In the two pictures below I have tried to show the difference in using this technique. On the left, a picture where I shot the flash directly into a white wall next to us. On the right, I used something to block out the direct light. We were a little closer to the wall than I’d like, but the point still shows.
Ok, I promised I’d talk more about the diffuser cap. Good news: It is relatively cheap, and yes, you should get one, even though it is a very simple tool. You can even try to make your own using various household items. If you want to try this last solution I recommend using Google to find a guide for some guide for a homemade diffuser.
While other, more expensive diffusers work largely by creating a larger source of light, a diffuser cap is somewhat different. The diffuser cap does not make a larger source of light at all, but it is fit to the flash in a way that a hat would fit to a man. What happens when you fire your flash with this thing on? I have tried illustrating the effect:
With a diffuser cap, your flash ends up sending light in a wider angle than before because it now has edges that light up in more directions than just one. This fills the room to a larger degree with the flash light, allowing light to bounce off more walls and ceilings than before. This bounced light will fill out the room better, and may also create a softer light on your model as light may hit your model from more angles. It is worth noting however that you may find yourself needing to turn up the strength of your flash a bit when using it.
A second option is a soft box. This increases the size of the light source, thereby helping to break up the shadow edges. There are different sizes of soft boxes. Some are really big, some are small, some are tall and narrow, and so on. Some are even small enough to fit to your flash while your flash is connected to your hot shoe without blocking your camera’s field of view. A soft box will reflect all the light your flash sends out in a certain direction, giving more focused light, while also creating a larger source of light. These small ones are the only relevant ones right now, as we haven’t talked in detail about getting your flash off your camera yet.
Ok, it’s time we got your flash off the camera. To do this you should buy a remote connection. There are several kinds, but the two main approaches are 1) A wired connection that basically connects to your hot shoe and creates a new hot shoe connection for the flash in the other end of the wire. And 2) A wireless option. The downside of the wireless option is that it requires batteries, which means that if you go to a photo shoot then you will always need a backup of batteries. What you gain though is less chance that either you or anyone else will trip in your wires. There is also often a limit to how long the wires are, and while there is a limit to the range of the wireless too, it is still far greater than wired. You also won’t have to always make sure that the cable doesn’t show in your picture. You also gain the bonus of easily being able to connect several flash guns to your setup by simply purchasing additional wireless receivers.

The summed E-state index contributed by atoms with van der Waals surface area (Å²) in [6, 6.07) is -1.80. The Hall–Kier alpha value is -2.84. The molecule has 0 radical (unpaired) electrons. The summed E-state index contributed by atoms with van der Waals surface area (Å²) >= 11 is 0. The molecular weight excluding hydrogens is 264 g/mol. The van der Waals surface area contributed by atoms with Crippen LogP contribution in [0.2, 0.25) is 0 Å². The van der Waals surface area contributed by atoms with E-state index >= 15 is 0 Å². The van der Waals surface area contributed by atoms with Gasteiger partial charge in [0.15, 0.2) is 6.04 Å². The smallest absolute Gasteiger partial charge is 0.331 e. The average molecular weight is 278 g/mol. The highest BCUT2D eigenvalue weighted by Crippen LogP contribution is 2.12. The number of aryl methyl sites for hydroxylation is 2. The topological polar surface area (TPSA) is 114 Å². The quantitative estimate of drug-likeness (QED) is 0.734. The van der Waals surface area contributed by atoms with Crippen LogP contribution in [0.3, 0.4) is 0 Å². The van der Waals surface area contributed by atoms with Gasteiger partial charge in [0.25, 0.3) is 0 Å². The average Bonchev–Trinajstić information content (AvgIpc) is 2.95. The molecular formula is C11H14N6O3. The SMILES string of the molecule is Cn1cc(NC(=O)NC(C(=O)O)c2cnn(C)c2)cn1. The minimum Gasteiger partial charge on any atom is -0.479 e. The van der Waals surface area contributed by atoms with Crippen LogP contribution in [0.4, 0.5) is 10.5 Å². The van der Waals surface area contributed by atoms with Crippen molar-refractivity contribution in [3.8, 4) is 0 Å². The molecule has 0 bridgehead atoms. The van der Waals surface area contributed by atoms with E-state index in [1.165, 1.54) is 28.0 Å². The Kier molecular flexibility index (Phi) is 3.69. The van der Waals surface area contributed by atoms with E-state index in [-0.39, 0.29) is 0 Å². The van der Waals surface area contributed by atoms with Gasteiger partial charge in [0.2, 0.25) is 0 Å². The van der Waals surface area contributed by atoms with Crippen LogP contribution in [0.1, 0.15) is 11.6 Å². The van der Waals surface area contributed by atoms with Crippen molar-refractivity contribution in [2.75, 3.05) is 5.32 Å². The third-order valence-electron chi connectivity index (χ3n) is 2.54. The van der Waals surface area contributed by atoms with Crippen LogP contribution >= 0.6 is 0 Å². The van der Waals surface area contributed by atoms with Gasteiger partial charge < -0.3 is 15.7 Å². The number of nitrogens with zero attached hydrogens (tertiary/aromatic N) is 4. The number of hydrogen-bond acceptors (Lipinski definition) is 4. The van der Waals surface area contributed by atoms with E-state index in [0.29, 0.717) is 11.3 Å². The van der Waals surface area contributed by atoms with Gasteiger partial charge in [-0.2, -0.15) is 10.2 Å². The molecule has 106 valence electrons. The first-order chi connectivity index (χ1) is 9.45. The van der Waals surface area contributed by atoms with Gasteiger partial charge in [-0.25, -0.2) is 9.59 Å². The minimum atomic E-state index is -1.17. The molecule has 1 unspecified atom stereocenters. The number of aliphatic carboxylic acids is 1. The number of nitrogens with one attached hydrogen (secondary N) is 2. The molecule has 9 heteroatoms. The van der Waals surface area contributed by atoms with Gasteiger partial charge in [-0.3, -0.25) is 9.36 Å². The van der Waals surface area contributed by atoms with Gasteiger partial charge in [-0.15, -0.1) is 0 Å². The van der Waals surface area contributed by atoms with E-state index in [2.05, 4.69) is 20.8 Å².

Another thing that you kind of need is either one or more friends who can hold your flash for you, or you need stands that can hold your flash. For this purpose, you can either buy or use a camera stand. While I recommend you own at least one camera stand, I cannot recommend you buy several to hold your flash guns. Here is why: A camera stand needs to be much more sturdy than a flash stand needs to be. For this reason, a camera stand is way more expensive. You can get a decent flash stand for 1/4 – 1/5 of the price of a decent camera stand. Another difference is that a flash stand will also be able to extend way higher than a camera stand will. While a camera stand usually stops at somewhere between 1.5 meters and 1.75 meters, a decent flash stand can go to 3 meters and even a bit higher.
What I normally do when using a single-flash setup, I try to keep the flash from an angle above and somewhat to the side (see example below). This gives slightly more light on one side of the face than the other, while also giving shadows that compliment facial features. This gives the face depth, soft features, and flattering light on key features of the face. You can also light up a model from directly above you yourself, pointed at your model. This will light up the face evenly, but still also create the shades we want.
The next step is to get a second flash, and preferably also a second wireless receiver to remotely trigger the flash. This unit too should be broken up using a soft box or umbrella. Now there are even more light settings you can experiment with. Now we can also introduce a couple of terms used when talking about lighting. We say that we have a primary, or key, flash. This is usually just one flash that is set to be stronger than the others, most commonly the flash lighting up the model’s face. Other flashes besides this one are referred to as fill light.